In the highly anticipated finale to the Bone Witch trilogy, Tea’s life—and the fate of the kingdoms—hangs in the balance
Tea is a bone witch with the dark magic needed to raise the dead. She has used this magic to breathe life into those she has loved and lost…and those who would join her army against the deceitful royals. But Tea’s quest to conjure a shadowglass—to achieve immortality for the one person she loves most in the world—threatens to consume her heart.
Tea’s black heartsglass only grows darker with each new betrayal. And when she is left with new blood on her hands, Tea must answer to a power greater than the elder asha or even her conscience…
Warnings: physical violence, suicidal ideation, war, body horror
It’s a testament to how much I loved this series that I feared ever reading this book. Because this book meant I would come close to the conclusion, to the pain that started Tea’s journey in the first book, when she truly became the feared Dark Asha everyone was waiting her to be. Much like the previous two, this book also goes on in split time, with the present being narrated by an until now unnamed bard, and the past being narrated by Tea. The change in this book is that while both the earlier books had Tea also present with the bard, this one has the bard with all the others – the previous allies of Tea, including her brother Fox. So, the present time of the book is spent in getting to know what they were up to, and their confusion over Tea’s actions, and trying to ascertain what she intends. In the past, meanwhile, as we are getting closer and closer to Kalen’s death, we also see Tea being tormented by the Dark in her, by her questioning her sanity, being forced to be on the run because of something she doesn’t remember doing, and finding out the secrets behind the creation myth of their world.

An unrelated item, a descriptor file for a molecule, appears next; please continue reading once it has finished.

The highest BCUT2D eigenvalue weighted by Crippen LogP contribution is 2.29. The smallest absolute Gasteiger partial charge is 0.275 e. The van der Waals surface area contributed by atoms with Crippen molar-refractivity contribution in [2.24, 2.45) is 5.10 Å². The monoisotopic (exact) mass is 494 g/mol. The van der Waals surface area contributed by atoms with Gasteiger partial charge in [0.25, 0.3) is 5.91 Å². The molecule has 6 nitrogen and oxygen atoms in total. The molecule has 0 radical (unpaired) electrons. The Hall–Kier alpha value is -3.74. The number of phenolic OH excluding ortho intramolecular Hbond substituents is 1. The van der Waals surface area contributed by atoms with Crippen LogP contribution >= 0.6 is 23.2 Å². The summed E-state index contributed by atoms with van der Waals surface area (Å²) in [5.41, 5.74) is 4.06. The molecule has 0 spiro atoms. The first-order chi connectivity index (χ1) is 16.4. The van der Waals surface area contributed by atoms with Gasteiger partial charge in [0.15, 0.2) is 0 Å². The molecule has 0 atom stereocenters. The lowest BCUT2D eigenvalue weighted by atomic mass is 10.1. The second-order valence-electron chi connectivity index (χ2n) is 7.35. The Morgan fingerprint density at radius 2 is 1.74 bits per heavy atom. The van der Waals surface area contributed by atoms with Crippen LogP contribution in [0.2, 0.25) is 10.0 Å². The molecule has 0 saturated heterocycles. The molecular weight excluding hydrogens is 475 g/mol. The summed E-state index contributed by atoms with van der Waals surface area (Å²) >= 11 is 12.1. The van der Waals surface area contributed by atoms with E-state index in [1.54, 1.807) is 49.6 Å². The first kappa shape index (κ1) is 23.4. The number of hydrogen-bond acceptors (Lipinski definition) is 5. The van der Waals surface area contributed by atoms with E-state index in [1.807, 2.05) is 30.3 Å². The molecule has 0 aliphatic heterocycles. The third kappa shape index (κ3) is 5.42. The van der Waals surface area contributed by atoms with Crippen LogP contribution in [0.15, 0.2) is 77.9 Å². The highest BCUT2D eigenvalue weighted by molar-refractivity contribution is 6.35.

I must admit, the book took me a while to get into in the start, because of the slightly different setting. The world is gearing up for war, in both the past and the present, and Tea has some life- and world-changing decisions to make. Her quest to spare Dark Asha the fate they have been resigned to since centuries molds her into an ideal vessel for an ancient prophecy, but there’s also the simple fact that she is just a girl with powerful magic who wished for a simpler life. On the point of pain, this book hits its mark several times, while also expounding on the relationships Tea holds closest to her heart. Still, it has its lighter moments, and I loved how hers and Likh’s friendship deepened in this book. Additionally, Likh’s arc to accept her identity as a woman was done very well. Hers and Khalad’s romance, however, felt like it developed mostly off-page so on-page it felt very rushed? Finally, there were some errors in the galley I read, where a couple of character names were misplaced (a couple of times Kalen was used instead of Kance, leading to some confusion on my part, as well as one chapter where Likh is said to be away on battle when it is obviously not the case). The writing didn’t feel as rich as the first book (which blew me away with its details) but I guess this was a different book than that, and also the descriptive nature of that didn’t sit well with many readers so maybe it was better to tone it down after all for sake of the plot.
Overall, as a conclusion, it works beautifully to wrap up the series, give the characters a good ending, and leave on a satisfactory note.
Is it diverse? It is an Asian fantasy written by an Asian author; there is a sapphic side couple, and also features a trans character and another queer character.
Received an advance reader copy in exchange for a fair review from Sourcebooks Fire, via Edelweiss.
Previous books in The Bone Witch trilogy